Tuesday, March 12, 2013


In 1976, Maxx Duffy, who was an Associate Director of Admissions at Harvard Business School at the time, left the school for personal reasons. Initially, she didn’t really think her “insider knowledge” was a big deal but a lot of her friends pressured her to help them get into the elite business school she had just departed. An extraordinarily large number of those she assisted were successful in being admitted. So, it wasn’t too long before she started billing for her services. At the outset, she distributed fliers to GMAT sites around Boston. By 1985 she had a vision and moved to LA to launch Maxx Associates, which many insiders consider to be the first “admissions consulting” firm specializing in top MBA programs.

Because many schools at that time forced applicants to sign statements that they had no assistance in preparing their application for admission, Duffy quietly stayed behind the scenes, never letting it be known that she was leveraging her “insider knowledge” to help aspiring individuals get admitted to the MBA programs of their choice.

The average cost for such help typically runs $5,000-$10,000 but almost all applicants to top MBA programs consider it a “drop in the bucket” when compared to the total cost of an MBA program (now estimated to be in the range of $300,000 once you include lost income over a couple of years.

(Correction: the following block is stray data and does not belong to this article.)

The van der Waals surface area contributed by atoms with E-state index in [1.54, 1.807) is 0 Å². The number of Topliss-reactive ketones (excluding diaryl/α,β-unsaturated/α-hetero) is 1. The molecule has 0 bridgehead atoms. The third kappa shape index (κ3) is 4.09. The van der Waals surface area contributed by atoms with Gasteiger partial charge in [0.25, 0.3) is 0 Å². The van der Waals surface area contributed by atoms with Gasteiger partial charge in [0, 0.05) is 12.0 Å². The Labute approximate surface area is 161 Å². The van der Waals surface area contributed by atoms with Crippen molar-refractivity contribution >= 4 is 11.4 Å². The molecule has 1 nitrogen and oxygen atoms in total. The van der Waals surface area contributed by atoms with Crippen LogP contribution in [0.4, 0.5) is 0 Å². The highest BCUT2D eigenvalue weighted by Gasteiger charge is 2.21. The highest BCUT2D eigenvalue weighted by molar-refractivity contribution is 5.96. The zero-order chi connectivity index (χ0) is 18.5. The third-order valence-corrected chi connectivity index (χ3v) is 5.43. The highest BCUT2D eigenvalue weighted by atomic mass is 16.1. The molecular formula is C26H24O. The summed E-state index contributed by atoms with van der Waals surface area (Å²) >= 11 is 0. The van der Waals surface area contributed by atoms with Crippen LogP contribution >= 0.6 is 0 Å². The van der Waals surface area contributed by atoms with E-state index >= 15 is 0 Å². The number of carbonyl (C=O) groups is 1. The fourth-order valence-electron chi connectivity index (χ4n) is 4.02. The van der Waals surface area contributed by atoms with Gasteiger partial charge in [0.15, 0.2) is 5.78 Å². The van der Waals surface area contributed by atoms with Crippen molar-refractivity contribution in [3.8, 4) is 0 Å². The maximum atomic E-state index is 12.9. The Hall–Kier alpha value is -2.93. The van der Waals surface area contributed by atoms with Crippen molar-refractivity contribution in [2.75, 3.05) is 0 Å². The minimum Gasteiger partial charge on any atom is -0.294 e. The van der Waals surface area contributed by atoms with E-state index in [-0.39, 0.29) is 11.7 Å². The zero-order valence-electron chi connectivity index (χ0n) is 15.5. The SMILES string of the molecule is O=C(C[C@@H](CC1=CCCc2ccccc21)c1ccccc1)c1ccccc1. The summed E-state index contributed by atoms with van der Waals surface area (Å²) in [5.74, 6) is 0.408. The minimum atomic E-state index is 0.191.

What do you receive for this consulting fee? Some call it polish; some call it coaching and advice; and others call it repackaging. One applicant, who was laid off four times including one time while he was applying to Wharton, was planning on covering his dismissals with “I decided to change companies”. His admission consultant convinced him to change his whole essay approach to emphasize resilience and “lessons learned from failure”. He was admitted to Wharton with a scholarship to cover his tuition. Business schools have mixed reactions to the interaction between applicant and consultant. At one end is Stanford which informs every applicant that “you cross a line when any part of your application (excluding letters of reference) ceases to be exclusively yours in either thought or word”. At the other end are schools that accept on faith that applicants and MBA admission consultants are behaving ethically.